Perhaps the biggest reason for the pushback is that it seems that some prominent survivors who have been sounding the alarm in the SBC for years have been left out of the process. The stories of survivors like Tiffany Thigpen, Christa Brown and others should be common knowledge among Baptists, but they are not – Why are they not being given a platform when they have been sounding the alarm of clergy abuse in the SBC for decades? Why are we only hearing from a select few survivors? The most obvious answer seems to be that some voices are not “safe”. Some survivors’ stories look bad for prominent and “important” leaders and flagship churches. Other stories don’t carry the happy ending of finding hope in Christ or having a deep love for the church. Many of the survivors of SBC clergy abuse have left the church, left the faith, or adopted progressive (liberal) views of Christianity. These “nones, dones, [and] gones” have important messages for the church too even if they don’t fit our desired narrative or aim. Christa Brown speculates “that organizers opted to invite survivors whose stories were deemed ‘risk-free for the SBC.’”
Now, many prominent people have come to the defense of the speakers, especially survivors, against the “designated survivor” idea—that is, that only speakers with the right story have been designated to speak. I myself have come to the twitter defense of Jennifer Michelle Greenberg, Susan Codone, Megan Lively, Beth Moore, and others. Yet, I think the point is valid that we are not yet hearing the whole story. The truth is, I am grateful for the survivors who will be teaching us this week – their stories are important, their voice needs to be heard, their warnings heeded, their healing celebrated. I’m looking forward to learning from them.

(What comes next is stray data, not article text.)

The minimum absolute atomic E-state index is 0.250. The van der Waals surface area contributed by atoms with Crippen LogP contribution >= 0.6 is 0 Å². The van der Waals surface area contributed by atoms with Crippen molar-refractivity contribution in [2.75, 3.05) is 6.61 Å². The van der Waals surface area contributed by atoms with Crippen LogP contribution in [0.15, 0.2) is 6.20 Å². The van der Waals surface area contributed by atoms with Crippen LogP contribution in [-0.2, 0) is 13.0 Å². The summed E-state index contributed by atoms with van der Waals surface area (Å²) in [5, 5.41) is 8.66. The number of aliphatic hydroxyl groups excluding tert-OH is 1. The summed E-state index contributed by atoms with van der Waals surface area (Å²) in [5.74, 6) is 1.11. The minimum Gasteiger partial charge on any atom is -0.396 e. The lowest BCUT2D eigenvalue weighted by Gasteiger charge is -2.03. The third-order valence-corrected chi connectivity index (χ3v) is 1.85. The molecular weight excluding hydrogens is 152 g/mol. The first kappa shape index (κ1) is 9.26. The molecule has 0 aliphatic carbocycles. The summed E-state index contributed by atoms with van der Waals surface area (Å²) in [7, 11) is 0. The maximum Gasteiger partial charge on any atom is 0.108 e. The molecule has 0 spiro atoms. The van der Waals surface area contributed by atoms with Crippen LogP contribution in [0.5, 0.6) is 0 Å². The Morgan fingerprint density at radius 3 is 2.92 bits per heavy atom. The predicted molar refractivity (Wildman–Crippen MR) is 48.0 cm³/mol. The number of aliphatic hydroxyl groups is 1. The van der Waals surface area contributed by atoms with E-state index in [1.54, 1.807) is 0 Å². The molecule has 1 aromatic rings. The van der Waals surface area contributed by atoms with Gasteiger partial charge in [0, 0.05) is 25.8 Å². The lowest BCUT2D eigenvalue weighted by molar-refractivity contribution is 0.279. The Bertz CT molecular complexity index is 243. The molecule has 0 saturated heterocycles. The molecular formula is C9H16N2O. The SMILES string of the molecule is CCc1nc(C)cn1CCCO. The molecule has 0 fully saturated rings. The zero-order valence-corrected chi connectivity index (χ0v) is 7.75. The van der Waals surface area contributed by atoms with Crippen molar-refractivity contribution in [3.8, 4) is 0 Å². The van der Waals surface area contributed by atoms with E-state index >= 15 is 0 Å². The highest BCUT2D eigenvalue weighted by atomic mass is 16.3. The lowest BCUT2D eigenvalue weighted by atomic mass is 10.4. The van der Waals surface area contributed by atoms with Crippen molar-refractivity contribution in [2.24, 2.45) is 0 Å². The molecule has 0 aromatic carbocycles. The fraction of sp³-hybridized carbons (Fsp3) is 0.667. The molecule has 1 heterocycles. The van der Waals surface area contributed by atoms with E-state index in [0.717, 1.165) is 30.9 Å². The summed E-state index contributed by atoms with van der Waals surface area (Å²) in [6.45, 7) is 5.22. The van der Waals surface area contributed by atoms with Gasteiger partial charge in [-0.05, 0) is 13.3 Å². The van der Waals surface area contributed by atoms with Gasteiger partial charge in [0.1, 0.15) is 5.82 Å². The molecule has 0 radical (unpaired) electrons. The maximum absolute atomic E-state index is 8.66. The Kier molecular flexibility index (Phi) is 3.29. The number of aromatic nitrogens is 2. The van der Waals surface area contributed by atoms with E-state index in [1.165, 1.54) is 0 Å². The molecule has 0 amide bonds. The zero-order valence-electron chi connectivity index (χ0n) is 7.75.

But what of the others? Their voices too need to be heard. Southern Baptists ought to be challenged by those who stories don’t fit our desired outcomes and we should come face to face with the consequences and damage of clergy abuse and indifference to holding abusers accountable. Perhaps the Caring Well Conference is not the place for that dialogue to take place, but there does need to be a place. We must care well for all survivors, even those who have left us. We must hear from all survivors, even those whose journeys have taken them on paths we don’t like.
That’s a rundown on some of the problems that surround this conference. Yet, let me end where I started. Even with all of these problems surrounding the Conference, I believe it is a good and needed step. As this article is being posted, I’m on a plane to Dallas and am bringing a team from my church. In a follow up post, I’ll share my hopes for this conference and why, despite the concerns mentioned above, I’m attending and supportingthe conference. I’m looking forward to hearing from the speakers and learning more about how I can lead my church and hopefully other churches to prevent abuse and “care well” for those who have experienced the trauma of abuse.
There is much more work to do in my church and in our denomination. May our hearts be changed, our ears be open, and may this conference be just one step in truly caring well for others.